My Lived Experience of Mental Illness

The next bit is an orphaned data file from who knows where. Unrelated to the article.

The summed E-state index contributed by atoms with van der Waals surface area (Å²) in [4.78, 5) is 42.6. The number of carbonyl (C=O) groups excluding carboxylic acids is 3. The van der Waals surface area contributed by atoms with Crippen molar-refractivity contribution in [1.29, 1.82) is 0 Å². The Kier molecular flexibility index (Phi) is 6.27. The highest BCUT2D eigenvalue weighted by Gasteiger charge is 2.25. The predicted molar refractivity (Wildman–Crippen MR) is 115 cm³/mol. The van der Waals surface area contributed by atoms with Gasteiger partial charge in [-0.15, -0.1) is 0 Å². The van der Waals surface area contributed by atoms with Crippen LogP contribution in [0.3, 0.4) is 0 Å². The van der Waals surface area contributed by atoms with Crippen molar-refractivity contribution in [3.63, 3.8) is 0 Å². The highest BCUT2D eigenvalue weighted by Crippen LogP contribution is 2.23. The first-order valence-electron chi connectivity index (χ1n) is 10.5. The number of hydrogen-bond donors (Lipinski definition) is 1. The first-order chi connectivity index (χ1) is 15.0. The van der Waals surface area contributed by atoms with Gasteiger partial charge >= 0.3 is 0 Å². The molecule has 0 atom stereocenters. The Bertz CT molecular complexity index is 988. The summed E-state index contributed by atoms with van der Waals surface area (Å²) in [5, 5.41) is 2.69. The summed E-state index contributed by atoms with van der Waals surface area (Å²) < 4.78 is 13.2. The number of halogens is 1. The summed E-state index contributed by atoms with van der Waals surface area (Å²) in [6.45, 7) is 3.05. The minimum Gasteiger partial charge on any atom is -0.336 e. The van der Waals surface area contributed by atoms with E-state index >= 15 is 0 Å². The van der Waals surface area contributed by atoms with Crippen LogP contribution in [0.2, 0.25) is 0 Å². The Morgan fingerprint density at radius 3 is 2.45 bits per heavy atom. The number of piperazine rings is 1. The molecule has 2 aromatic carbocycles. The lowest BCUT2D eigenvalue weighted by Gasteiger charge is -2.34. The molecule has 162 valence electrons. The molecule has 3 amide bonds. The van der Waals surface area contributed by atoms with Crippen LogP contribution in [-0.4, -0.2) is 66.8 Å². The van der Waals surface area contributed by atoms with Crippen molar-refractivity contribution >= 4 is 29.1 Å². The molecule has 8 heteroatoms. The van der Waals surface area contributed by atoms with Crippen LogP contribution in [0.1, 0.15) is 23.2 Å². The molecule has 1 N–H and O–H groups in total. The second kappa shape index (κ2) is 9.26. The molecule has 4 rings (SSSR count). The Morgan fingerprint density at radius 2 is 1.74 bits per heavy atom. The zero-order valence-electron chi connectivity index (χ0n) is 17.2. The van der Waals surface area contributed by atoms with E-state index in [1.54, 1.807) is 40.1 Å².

My name is Jenny I would like to share with you my own journey and my families experience of mental illness. Both my sister and I have been diagnosed with mental illness as well as my late father. I was brought up in a working class family, I had 2 parents and a younger sister. My childhood was generally happy, similar to most kids I liked playing outside, going to the park and spending my pocket money on a bag of lollies. During my school years however, I was physically and verbally bullied by kids both in primary and high school, after one incident the police were nearly called in. I spent most of my primary school years by myself at lunchtime. When I started high school my results were below average and I was having difficulty keeping up with homework and assignments, but on the bright side I had a lot of friends in different age groups that I got on well with. On the downside I stopped having birthday parties because no one would come. The last party I had was when I turned 12. In year 10 we had to reapply to continue in Year 11 & 12 – my application was rejected and I had to leave at the end of the year, I left behind friends I had grown up with and familiar surroundings. I was forced to start again at a public school, it was a very challenging time for me. I was the new kid on the block, I found it hard to make friends, adapt to a new timetable/new rules and new surroundings that I wasn`t use to. I did however manage to complete my HSC but my results were very poor. When I went to school we didn`t have much in the way of support services like a counsellor, special education teacher or peer support program. I noticed that over many years Dads behaviour was changing, after he lost both his job and his own mother to cancer. he was talking to himself, playing music very loud, staring a lot, pacing up and down the hall way and was verbally abusive towards me and the rest of the family he was very hard to live with. He was unpredictable and socially withdrawn. I started to notice something was wrong when I was about 12 years old. My mother once had surgery which was supposed to be a simple procedure but there was a mistake made during the operation and as a result she nearly died but luckily she got the right treatment and after a longer stay in hospital she was on the road to recovery.This event seem to affect the family a lot especially Dad, soon after he had some psychotic episodes and he thought Mum was using drugs, poisoning his food, then in one instance he poured the coffee out of the jar for my sister and I to check for drugs – one of the episodes occurred on Mother’s Day. On that particular day after lunch we assumed he had just gone for a walk like he did on most days but it become apparent to us that as the afternoon progressed something may have happened to him because he did not return home and had been gone for quite a while, we started to get very worried. Mum noticed the Medicare card was not in it’s usually place – he later called and confirmed he had been to a local medical centre and that the doctor sent him to the local psychiatric hospital. He only stayed overnight, typical of Dad he discharged himself and came home the next morning without being assessed. The local mental health crisis team came to visit, they tried to convince him to go back to hospital but he wasn’t interested and refused their help, he was then referred by our GP to a local psychiatrist but he only ever saw him a couple of times and started taking an anti psychotic drug which he did not take all the time, he thought he didn`t need it, therefore his moods were very unstable, because of recent events my mother separated from my father for a few months fearing for her own safety. I was also very scared because I did not understand what was happening. In those days as a family we weren`t give any information which made the experience of mental illness very difficult. If someone at the time had explained it to us, it would have given us a better understanding of what we had to deal with. It was during this time I started to develop what I thought were stress related symptoms – shaking hands, rapid heartbeat, insomnia, upset stomach, shortness of breath and welts on my skin. During the separation I spent one week with Mum and the other week with Dad. Mum eventually returned home, Dad was still extremely hard to live with, Mum decided to return to the workforce, I was always in and out of training courses, casual jobs and government employment programs, I couldn`t get any permanent work. I applied for lots of jobs and went for many interviews, but I was rejected every single time. My sister was also dealing with her own problems with suicidal thoughts, panic attacks and self-harm she did get some help from a local adolescent health unit but the psychiatrist she saw refused to put on her medication and wouldn`t give her a definite diagnosis. She ended up quitting school before sitting her HSC exams. She also had learning difficulties that were assessed in primary school but never followed up on and as a result she missed too much school. She wasn`t coping at home with Dads behaviour, she thought he was trying to make life difficult for her she started going out all day every day to avoid him. One day unexpectedly she walked out and moved into a crisis refuge which then lead to a placement in supported housing. During this time she became depressed started hearing voices, and attempted suicide by overdosing on medication. On her last attempt her stomach was pumped with charcoal, she didn`t overdosed again. The local mental health crisis team at first weren`t very helpful. They kept changing her medications and that made her more unwell they were also reluctant to organise follow-up care. Mum got hold of an intervention officer and my sister was assigned a case manager who was also a psychologist. After two years of supported housing my sister had no choice but to move into private rental accommodation which did not work out for her. Her case manager suggested she should try shared accommodation that has support workers available. She was only there for a few months before she decided to finally return home, since then she has linked up with the local living skills program, respite service and many other support services. She is currently stable on medication and sees a psychologist regularly as well as our family doctor. One of her medications was recently increased after a psychiatric review. Dad had cancer for nearly 2 years, this was another difficult time for the family – it was a rare blood cancer called multiple myeloma, unfortunately he lost that brave battle in 2005 and passed away on my birthday November 15. I am thankful I had this time with him because during his treatment he was given antidepressants and somehow he was back to the person that Mum first knew. It made a real difference in all our lives. He was a completely different person, His attitude changed, and he was much easier to get along with, looking back now he probably should have been on both types of medication from the very beginning. However I have learnt since then that he had a very difficult childhood, he was an only child, was sexually abused, and he had no father figure, his dad walked out on him and his Mum at a very young age. My Mum told me a lot about the early years of his life that would have contributed to him having mental illness. His Mum my grandmother many years ago was also taking an anti-psychotic drug amongst her other medications. Mum saw the bottle once but at that stage did not know what it was for. After working as a preschool assistant for a few years I decided that I would become a primary school teacher I applied and was accepted at a local university as a mature aged student. It was always something I wanted to do from a very young age. But unfortunately it wasnot working out for me no matter how hard I tried. I did not pass all my assessments which meant I had to make up the marks in the exam to gain a pass grade I was putting a lot of pressure on myself to do well. In the end I passed 3 out of 5 subjects in first semester. We then had 3 weeks of practice teaching in a school, my placement was with a Year 6 class I had been working with them during the semester so I knew the kids well, we were very limited in the subjects we could teach in first year it was only Maths and English. I didn`t last 3 weeks, At the beginning of the second week I asked my university supervisor directly if I was failing she said no, however the next day unexpectedly she arrived at the school with an envelope which had a letter inside and told me that I was at risk of failing the placement even though I had been improving each time I`d taught a lesson, she also told me the senior university supervisor would be coming in to observe me teach the class at the end of the week, I had 2 days to prepare for what could be my final lesson as a student teacher I was under a huge amount of pressure and felt really anxious. It was the first lesson of the day and the senior supervisor was watching me from the back of the room. I tried to stay as calm as I could while teaching even though I was really nervous, after my lesson the kids left the room for their PE class he then spoke to my class teacher about what he observed while I waited in the room next door, he then walked in and spoke to me, provided me with feedback about the lesson but ultimately it was decided that my teaching skills were not up to the standard required and I was given a fail grade. I burst into tears, the final decision had been made and I was asked to leave the school that day. I was told I’d be better off not coming back for the third week. I cried all the way home. Unfortunately I didn`t receive much support from either, the class teacher or from the university. I was totally devastated as I tried so hard to improve but my best wasn`t good enough. I did however go back to uni for second semester but that was a total disaster so I decided to leave at the end of the year. In the finish I felt that I had no other choice. After that my own mental health took a turn for the worst I became very depressed, I didn`t seem to be coping with life I lost confidence in myself and my abilities, I kept telling myself, I wasn`t good at anything I didn`t have many friends, I`d lost interest in my usual activities, and felt I was worthless to society, I gave up on everything I previously enjoyed and I didn`t know what to do. I was happy enough just to lay on my bed or sit around doing nothing and watch the world go by. I knew there was something wrong and I had to take action so I saw my GP who is very aware of our family history and she started me on anti-depressants and I had some counselling. I also struggled for the first few months after Dad died it was a very challenging time for me. But I got thru that with the support of my Mum and sister. My medication was increased for a short time during this period of grieving. I always remember Mum and Dad telling me to take one day at a time. Before Dad died he told me to be happy and to get on with the rest of my life. I have been stable on medication for several years now. I have a good relationship with my Mum and sister who understand that I have a mental illness. My sister and I have grown closer together over the last few years and we are able to help & support each other. I have learnt a lot about myself in recent years. I think to survive a mental illness you need courage, resilience and perseverance as well as a good support network. Today I am generally well and I am a survivor of mental illness. I think the most important thing is to take baby steps with whatever challenges life throws at you. No matter what you are going thru there is light at the end of the tunnel, sometimes it might just be a matter of taking 2 steps forward and 1 step back. And remembering when one door closes another door opens, which was one of my Dads favourite quotes. In 2015 I decided it was time for me to learn as much as I could about mental illness in order to help my sister in the future. I have completed several courses including a Consumer Advocacy Course, Mental Health First Aid, Wellways MI Recovery and Partners in Depression. I have attended a local carers group and completed workshops they facilitate. I am part of a local Consumer Advocacy Group that was established thru Partners in Recovery which we now run independently. I participate in regular activities that Inner West Respite Services oversee. I`m a Mental Health Consumer Adviser for the Sydney Local Health District and I currently sit on 2 committees. I`m also a mental health educator for Remind in which I share my story of lived experience with other people, my main objective is to educate the public and reduce the stigma surrounding mental illness, in this role I have been able to conquer my fear of public speaking and develop my presentation skills. Based on what I have achieved so far, I was chosen by the Remind team to be a case study/success story for the SFNSW Annual Report and FOCUS newsletter which has since been published, It was a lovely surprise that I wasnot expecting and It`s great to be recognised for the work I am doing. Even my GP wanted a copy. I am currently working towards becoming a peer educator with South Eastern Sydney Recovery College. I am in the process of completing their Educator Training Program and I`m gaining practical experience within their local community mental health centre education program. I`m working as a volunteer on the telephone referral information support service (TRISS) I attend a weekly shift where I make outreach calls to people who have limited social contact and are isolated because of mental health issues and need extra support. I`m also a member of the SFNSW Consumer Committee. My Lived Experience Story appears on the WayAhead and NSW Mental Health Commission websites. I consider myself to be very lucky because one opportunity has led to another and I`ve had fantastic support from everyone. My level of confidence has dramatically increased and I`m doing things now that I never thought I could or would do. Mum said to me once she can`t believe what I have accomplished in such a short period of time, to be honest neither can I. I sometimes wish my Dad was still alive so he could see all the great things I am doing in my life now. Even though I am involved with a lot of different activities I make sure I spend time doing things I enjoy like art/craft & colouring in, writing short stories/poems and reading. It`s an outlet for me to be creative, a way to relax and have some fun. I have been going to a local cardmaking group for over 12 months, in that time I have learnt new techniques to create birthday and Christmas cards. I enjoy attending local craft shows during the year. Mental illness is however only one small part of me, I should be recognised, acknowledged and treated as an equal just like everyone else in the community rather than discriminated against. In reality mental illness can and does happen to anyone. Be aware it can strike anyone at anytime. Thank you for listening.